Should You Start Your Construction in the Winter, or Wait?

With the midwest winter rearing its ugly head, companies all around are considering the same question that comes up year after year—start your construction project now in the cold, or wait for the big thaw? In the midwest, we are usually able to work through 2.5 out of the three harshest months of winter. We spoke with Greg Bohlin, Vice President of Construction at Lamp, to better understand how companies can make the best decision about whether to begin construction in the winter.

Here are a few items to think about when deciding on winter construction:

• Consider the timeline with revenue potential. If you are a manufacturer or are building a commercial business, it is important to consider the benefits of completing the project sooner. If you have income potential and could begin earning money in a space sooner, it usually makes more sense to construct through the winter. Also, if you are a commercial business working on an upgrade or expansion, you will not miss revenue during the winter months, since you can continue to operate out of your existing building.

• Time sensitive projects. Even in a situation where revenue is not a driving factor, for example a school, deadlines are extremely important. 95% of schools have to be completed by the first part of August or else there is no place to put the students. Whether this is a classroom or a dorm, this can pose a costly situation. Though the space itself does not create money, it will cost you extra money to place them elsewhere while the project is being completed.

• Labor costs increase June 1. Currently, the prime building months are April through October. On June 1st, wages increase. Union rates are increased during these summer, meaning higher labor rates right in the middle of the prime construction season. This makes it important to hit deadlines that come just before June 1. While the winter months can’t operate at full-efficiency, it does take chunks out of the construction process which help to move the project along in its timeline.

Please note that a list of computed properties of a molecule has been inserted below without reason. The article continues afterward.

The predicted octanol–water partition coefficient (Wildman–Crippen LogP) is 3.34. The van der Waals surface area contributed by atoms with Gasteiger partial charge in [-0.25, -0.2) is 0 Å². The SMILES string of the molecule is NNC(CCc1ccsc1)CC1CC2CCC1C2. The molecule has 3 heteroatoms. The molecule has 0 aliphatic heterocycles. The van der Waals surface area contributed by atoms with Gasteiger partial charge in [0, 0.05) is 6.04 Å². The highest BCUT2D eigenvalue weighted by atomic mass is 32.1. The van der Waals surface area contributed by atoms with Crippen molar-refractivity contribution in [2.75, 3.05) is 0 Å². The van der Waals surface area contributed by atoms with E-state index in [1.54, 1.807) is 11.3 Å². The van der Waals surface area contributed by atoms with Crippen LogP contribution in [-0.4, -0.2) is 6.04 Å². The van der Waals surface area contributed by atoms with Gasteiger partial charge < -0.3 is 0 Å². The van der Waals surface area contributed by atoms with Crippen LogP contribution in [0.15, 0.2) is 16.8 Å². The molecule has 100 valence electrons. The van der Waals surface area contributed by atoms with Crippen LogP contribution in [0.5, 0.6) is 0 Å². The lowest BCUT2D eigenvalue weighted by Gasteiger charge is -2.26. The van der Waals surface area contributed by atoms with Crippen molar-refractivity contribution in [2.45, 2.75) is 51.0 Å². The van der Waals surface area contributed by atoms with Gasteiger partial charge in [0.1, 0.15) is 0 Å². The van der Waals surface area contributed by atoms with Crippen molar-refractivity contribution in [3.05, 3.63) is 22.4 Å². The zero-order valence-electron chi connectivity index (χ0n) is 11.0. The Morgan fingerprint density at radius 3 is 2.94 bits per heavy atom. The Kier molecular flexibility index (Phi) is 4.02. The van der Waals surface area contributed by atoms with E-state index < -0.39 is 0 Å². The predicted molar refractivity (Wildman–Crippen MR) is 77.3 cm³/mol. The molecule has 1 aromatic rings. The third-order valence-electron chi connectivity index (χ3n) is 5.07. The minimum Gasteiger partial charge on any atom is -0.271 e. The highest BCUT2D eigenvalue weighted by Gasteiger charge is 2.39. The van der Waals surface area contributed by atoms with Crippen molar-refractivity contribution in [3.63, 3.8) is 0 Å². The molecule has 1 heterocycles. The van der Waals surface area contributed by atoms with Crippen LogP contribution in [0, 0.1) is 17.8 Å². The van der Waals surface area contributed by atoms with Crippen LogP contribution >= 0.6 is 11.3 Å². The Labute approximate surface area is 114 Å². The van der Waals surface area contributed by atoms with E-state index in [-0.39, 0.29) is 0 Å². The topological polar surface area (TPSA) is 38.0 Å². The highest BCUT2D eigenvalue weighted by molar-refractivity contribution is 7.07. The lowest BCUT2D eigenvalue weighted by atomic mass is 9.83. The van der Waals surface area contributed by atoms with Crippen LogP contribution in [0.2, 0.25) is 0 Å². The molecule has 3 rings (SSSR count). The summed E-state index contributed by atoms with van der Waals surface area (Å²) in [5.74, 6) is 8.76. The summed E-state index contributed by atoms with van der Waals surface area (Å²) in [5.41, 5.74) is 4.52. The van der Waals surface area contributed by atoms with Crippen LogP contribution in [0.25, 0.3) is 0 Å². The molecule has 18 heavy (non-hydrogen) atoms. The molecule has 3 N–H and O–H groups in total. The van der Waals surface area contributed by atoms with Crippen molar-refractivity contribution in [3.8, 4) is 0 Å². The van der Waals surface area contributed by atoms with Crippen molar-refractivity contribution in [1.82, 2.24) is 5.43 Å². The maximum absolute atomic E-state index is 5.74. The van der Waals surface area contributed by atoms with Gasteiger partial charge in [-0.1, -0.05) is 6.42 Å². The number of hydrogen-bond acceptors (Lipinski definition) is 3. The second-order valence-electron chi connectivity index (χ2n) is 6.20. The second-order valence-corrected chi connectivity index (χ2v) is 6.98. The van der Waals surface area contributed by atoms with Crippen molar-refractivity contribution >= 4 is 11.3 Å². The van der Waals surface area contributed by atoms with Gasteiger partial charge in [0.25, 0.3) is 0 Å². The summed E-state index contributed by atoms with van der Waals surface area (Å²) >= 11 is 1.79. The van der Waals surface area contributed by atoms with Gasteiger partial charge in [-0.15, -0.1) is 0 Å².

• Tools make winter weather construction viable. At Lamp, we are very familiar with working construction during a midwest winter. Tools make it possible to move forward with construction whenever possible. We own a ground thawing machine (and are one of the few places to own one—many other places have to rent one when it is needed). This allows us to excavate in the winter. We also use blankets and the ground thawing machine to keep poured concrete from freezing before it cures. (If concrete freezes during the curing process, it often has to be removed and re-poured.) We also use temporary heaters for internal construction work when the HVAC isn’t installed yet. In addition we use tents on scaffolds, install visqueen over window openings, install temporary roofs, and install temporary doors to enclose the building to keep work progressing.

* Talk to a construction expert. While you may not have the tools and knowledge available to assess whether you should start your project, we certainly do. You know your business and earning potential, and we can look at your project to help you consider the timeline and weigh the costs and benefits of starting now.

Would you like to talk to someone about whether you should begin your construction project? Contact Lamp today.

Looking Forward to the IAPD/IPRA Conference, January 28-30


Representatives from LAMP are excited to attend the IAPD/IPRA conference from January 28-30, 2016. The conference is the premier state conference for parks and recreation, forest preserves, and conservation agencies in Illinois. The conference offers workshops, educational sessions, and exhibitors where we can expand our knowledge of the best practices, products, and services in the parks and recreation industry.

Lamp has a long history of working in this industry. A few notable projects include: